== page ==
Now that we have a good understanding of our attention and engagement, let’s reverse course and see how well we can relax our mind. Using the EEG principles we have learned, we can measure how meditative we are in real time. Let’s use the Neurofeedback exercises we learned to see what relaxes us best through a series of exercises.

This series of exercises will be centered on finding activities and experiences that discover what relaxes students. Students will be encouraged to guide their own discovery either individually or in groups and conduct their own experiments to determine what raises and lowers their meditation score. 

  • Hypothesize what activities will raise or lower a student’s meditation score based on their understanding from Unit 2.
  • Conduct 5 different Neurofeedback experiments in order to compare experimental results with student led-hypotheses using a Neurofeedback notebook
  • Generate a description of what relaxes a student best in whatever format the student choses!
  • All of the content in Unit 3 is intended to be student discovery led. Please allow students to conduct experiments using their Neurofeedback notebook. Copies of the Neurofeedback notebook should be provided to each student or group of students working through this material.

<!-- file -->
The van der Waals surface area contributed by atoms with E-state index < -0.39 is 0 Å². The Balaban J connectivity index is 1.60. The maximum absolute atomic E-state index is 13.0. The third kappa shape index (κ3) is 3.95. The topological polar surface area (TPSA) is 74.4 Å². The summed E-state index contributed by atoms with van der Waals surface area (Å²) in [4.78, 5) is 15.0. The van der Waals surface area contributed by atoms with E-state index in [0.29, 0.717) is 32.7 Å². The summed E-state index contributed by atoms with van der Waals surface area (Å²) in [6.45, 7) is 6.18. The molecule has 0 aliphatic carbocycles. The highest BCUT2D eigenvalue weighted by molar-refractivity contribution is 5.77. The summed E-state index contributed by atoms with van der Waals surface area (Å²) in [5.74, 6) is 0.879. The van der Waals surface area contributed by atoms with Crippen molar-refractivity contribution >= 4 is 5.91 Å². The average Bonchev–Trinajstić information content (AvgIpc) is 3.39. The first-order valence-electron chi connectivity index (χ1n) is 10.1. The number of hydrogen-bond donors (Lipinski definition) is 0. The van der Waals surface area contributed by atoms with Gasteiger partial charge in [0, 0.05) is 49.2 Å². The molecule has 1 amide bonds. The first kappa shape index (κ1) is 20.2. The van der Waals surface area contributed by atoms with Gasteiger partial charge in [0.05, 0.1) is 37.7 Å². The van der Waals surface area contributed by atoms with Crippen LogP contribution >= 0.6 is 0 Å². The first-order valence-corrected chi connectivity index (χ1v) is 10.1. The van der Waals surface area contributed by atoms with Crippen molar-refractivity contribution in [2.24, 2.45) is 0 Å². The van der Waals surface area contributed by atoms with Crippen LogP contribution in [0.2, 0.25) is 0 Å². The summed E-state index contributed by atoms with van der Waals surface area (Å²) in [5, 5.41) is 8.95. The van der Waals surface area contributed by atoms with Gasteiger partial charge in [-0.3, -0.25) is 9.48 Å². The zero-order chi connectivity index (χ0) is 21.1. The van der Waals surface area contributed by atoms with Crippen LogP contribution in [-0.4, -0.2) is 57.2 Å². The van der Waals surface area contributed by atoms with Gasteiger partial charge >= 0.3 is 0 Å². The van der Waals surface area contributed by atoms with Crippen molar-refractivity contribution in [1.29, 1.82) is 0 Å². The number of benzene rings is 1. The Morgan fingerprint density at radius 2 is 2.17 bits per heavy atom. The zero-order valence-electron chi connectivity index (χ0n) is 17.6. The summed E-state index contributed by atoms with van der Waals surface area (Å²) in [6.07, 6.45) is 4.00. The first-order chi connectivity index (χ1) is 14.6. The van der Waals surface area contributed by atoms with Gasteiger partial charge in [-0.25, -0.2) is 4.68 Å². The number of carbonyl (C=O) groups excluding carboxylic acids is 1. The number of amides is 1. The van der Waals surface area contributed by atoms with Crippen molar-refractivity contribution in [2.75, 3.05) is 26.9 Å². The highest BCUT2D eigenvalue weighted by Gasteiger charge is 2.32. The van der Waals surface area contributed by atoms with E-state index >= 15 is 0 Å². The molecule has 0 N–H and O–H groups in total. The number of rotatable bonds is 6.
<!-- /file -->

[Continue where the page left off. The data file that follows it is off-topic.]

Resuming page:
• All students must have their BCI headsets, computer and NeuroMaker BCI software functioning. They will also need to understand how to collect data files using NeuroMaker BCI materials. Refreshers on these skills can be found here:
  • Students may progress through each of the challenges in the NeuroMaker BCI Meditation Lab Challenges at their own pace. In case any student groups finish their challenges, they are welcome to move to the next lesson within Unit 3.
  • Students will have successfully completed each challenge when they have filled out the information in their Lab notebooks and have a data file that proves their challenge completion!

Section 3: Training Lab

Through the past two labs, we now have a better understanding of what makes us engaged and makes us relaxed. In our next module, we will learn to control objects with our mind, which means we will need to master how well we can use the attention algorithm. In this series of labs, we will train our minds to become relaxed or engaged at will to power our BCI projects!

By now, we have a basic understanding of what activities and materials engage us or allow us to relax. Now our true brain training begins! Our next unit will be fully focused on using our attention score to control outside devices, so we will need to become masters of focus. In these exercises, we will train our brain to create the score that we want. We will provide 5 different challenges for students to complete which will give them the power to move their attention scores up and down reliably.